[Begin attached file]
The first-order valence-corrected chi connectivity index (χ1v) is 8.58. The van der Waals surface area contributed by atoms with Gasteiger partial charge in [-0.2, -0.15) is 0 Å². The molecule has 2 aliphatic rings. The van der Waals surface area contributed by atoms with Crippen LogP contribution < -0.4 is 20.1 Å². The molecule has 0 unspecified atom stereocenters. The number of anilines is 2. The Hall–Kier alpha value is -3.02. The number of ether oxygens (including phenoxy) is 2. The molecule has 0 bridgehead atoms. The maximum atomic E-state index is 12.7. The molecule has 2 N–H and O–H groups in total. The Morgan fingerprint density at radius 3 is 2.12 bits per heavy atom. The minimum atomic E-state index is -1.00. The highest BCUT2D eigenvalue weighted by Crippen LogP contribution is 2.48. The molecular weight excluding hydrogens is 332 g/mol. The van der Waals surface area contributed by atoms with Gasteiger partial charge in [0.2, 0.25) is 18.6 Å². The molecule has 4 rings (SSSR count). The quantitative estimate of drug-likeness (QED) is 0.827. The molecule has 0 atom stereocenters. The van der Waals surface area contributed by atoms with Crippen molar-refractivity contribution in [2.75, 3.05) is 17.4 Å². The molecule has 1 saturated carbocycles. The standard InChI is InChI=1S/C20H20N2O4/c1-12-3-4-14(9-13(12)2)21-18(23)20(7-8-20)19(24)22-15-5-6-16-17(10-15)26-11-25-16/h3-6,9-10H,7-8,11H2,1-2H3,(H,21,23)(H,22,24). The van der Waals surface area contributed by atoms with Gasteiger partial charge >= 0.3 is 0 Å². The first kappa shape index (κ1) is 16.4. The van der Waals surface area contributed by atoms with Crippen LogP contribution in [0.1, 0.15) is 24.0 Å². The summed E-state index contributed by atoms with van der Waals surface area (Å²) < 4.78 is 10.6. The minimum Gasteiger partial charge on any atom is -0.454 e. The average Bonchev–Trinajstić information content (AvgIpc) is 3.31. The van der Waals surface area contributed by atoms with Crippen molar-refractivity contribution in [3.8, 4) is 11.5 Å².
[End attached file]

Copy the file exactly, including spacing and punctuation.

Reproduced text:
The first-order valence-corrected chi connectivity index (χ1v) is 8.58. The van der Waals surface area contributed by atoms with Gasteiger partial charge in [-0.2, -0.15) is 0 Å². The molecule has 2 aliphatic rings. The van der Waals surface area contributed by atoms with Crippen LogP contribution < -0.4 is 20.1 Å². The molecule has 0 unspecified atom stereocenters. The number of anilines is 2. The Hall–Kier alpha value is -3.02. The number of ether oxygens (including phenoxy) is 2. The molecule has 0 bridgehead atoms. The maximum atomic E-state index is 12.7. The molecule has 2 N–H and O–H groups in total. The Morgan fingerprint density at radius 3 is 2.12 bits per heavy atom. The minimum atomic E-state index is -1.00. The highest BCUT2D eigenvalue weighted by Crippen LogP contribution is 2.48. The molecular weight excluding hydrogens is 332 g/mol. The van der Waals surface area contributed by atoms with Gasteiger partial charge in [0.2, 0.25) is 18.6 Å². The molecule has 4 rings (SSSR count). The quantitative estimate of drug-likeness (QED) is 0.827. The molecule has 0 atom stereocenters. The van der Waals surface area contributed by atoms with Crippen molar-refractivity contribution in [2.75, 3.05) is 17.4 Å². The molecule has 1 saturated carbocycles. The standard InChI is InChI=1S/C20H20N2O4/c1-12-3-4-14(9-13(12)2)21-18(23)20(7-8-20)19(24)22-15-5-6-16-17(10-15)26-11-25-16/h3-6,9-10H,7-8,11H2,1-2H3,(H,21,23)(H,22,24). The van der Waals surface area contributed by atoms with Gasteiger partial charge >= 0.3 is 0 Å². The first kappa shape index (κ1) is 16.4. The van der Waals surface area contributed by atoms with Crippen LogP contribution in [0.1, 0.15) is 24.0 Å². The summed E-state index contributed by atoms with van der Waals surface area (Å²) < 4.78 is 10.6. The minimum Gasteiger partial charge on any atom is -0.454 e. The average Bonchev–Trinajstić information content (AvgIpc) is 3.31. The van der Waals surface area contributed by atoms with Crippen molar-refractivity contribution in [3.8, 4) is 11.5 Å².